NHS nurses “don’t feel able to provide the level of care they should be” due to low staffing numbers, leading nurses have warned.
The Royal College of Nursing (RCN) said that nurses on the front line are “finding it increasingly difficult to do the job”.
In an interview with the Press Association, Janet Davies, chief executive and general secretary of the RCN, said that nursing shortages had occurred due to a “perfect storm” of organisations cutting back on nurses with reduced training places.
The comments come as the NHS in England launched its biggest ever recruitment drive trying to encourage schoolchildren to work in the health service.
The £8 million campaign will highlight professions across the health service, initially focusing on nursing.
Figures from NHS Improvement in May highlighted that, in addition to the 1.1 million whole-time equivalent (WTE) staff employed by NHS providers in England, there were almost 93,000 WTE vacancies. This includes nearly 36,000 nurses and almost 10,000 doctors.
The RCN said that staffing shortages in the NHS are a “source of huge pressure” and can force nurses to leave the profession. But it said the campaign “can break that cycle”.
Ms Davies told the Press Association: “The issue we have at the moment is that we don’t have enough nurses and that they are hard to recruit.
“That’s because we have not trained enough and some time ago in order to balance the books we did not recruit as many nurses as were needed.”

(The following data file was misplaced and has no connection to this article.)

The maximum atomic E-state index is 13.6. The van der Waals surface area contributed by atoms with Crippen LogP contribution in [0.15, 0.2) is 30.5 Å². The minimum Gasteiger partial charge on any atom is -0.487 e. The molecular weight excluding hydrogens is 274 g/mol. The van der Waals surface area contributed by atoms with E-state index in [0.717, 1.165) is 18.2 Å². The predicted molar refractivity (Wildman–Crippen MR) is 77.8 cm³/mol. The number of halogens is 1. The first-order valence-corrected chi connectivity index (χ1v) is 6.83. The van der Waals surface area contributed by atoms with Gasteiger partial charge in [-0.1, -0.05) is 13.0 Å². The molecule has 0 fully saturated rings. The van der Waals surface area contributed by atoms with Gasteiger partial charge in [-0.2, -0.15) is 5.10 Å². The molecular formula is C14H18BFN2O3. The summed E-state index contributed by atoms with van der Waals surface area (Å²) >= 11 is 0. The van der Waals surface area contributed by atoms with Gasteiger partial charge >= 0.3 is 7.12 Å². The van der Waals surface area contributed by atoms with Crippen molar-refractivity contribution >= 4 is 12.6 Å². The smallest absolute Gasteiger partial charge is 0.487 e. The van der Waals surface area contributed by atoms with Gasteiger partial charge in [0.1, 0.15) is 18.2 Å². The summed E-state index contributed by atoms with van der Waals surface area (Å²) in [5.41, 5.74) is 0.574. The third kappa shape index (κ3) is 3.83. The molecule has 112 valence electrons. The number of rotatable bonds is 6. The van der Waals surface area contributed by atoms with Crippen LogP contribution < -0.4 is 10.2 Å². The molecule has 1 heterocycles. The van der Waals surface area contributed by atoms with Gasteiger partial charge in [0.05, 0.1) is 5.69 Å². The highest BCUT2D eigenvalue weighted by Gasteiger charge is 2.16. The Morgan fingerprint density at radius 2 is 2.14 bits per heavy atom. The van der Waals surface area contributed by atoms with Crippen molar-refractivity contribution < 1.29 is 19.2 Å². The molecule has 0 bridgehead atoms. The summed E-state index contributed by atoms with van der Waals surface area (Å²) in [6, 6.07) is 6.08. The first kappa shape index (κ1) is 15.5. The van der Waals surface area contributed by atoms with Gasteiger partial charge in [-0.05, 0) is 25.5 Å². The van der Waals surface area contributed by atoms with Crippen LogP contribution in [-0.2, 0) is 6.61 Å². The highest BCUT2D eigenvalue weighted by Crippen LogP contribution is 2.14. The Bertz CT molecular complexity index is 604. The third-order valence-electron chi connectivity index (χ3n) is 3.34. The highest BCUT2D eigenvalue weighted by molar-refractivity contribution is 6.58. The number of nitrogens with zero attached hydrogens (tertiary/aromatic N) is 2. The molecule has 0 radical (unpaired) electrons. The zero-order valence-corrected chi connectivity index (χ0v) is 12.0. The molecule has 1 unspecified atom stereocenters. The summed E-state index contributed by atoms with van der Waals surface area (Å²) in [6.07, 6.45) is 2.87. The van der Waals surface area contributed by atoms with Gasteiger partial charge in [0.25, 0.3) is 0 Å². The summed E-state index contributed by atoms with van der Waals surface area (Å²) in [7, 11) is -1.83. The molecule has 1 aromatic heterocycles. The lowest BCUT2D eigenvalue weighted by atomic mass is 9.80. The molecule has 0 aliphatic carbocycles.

She said this was a “perfect storm”, adding: “The population and patient need is great and growing so we have now been left in the position where we don’t have enough nurses.
“What we are finding is that nurses are finding it increasingly difficult to do the job.
“We have lots of work with nurses who have told us that when they don’t have enough staff that they feel they are not able to provide the level of care that they should be doing – they stay late after their shift, at the same time we are hearing that nurses are not getting their breaks and eventually people get burnt out.
“We do know that people are leaving nursing because of those pressures and more are leaving than joining the register.
“People are choosing to work more part time because of those pressures and we know that some people would choose to work for an agency instead of being directly employed because it gives them more flexibility – which of course isn’t good because then we don’t get the continuity.”
When asked about how nursing has changed over the 70-year history of the health service, Ms Davies added: “There has been enormous change – but the fundamentals of nursing have not changed.
“The motivation of nursing – that enabling people, empowering people, caring for people and compassion remains exactly the same.
“What motivated our nurses in 1948 is exactly the same as it is now.
“However, healthcare and health need has changed beyond all recognition.”
One nurse, Olive Belfield, who was in the first group of NHS recruits in 1948, said: “Before the health service we had to wash bandages – you would be appalled at the idea of washing bandages and using on other patients.
“In surgery, we had to mend the gloves, no one would think of doing that now.”
The 90-year-old from Manchester went on to be a district nurse, midwife, school nurse and health visitor.
She retired when she was 59 and now attends an NHS Retirement Fellowship in Bagley where she urges former NHS workers to come along to meetings.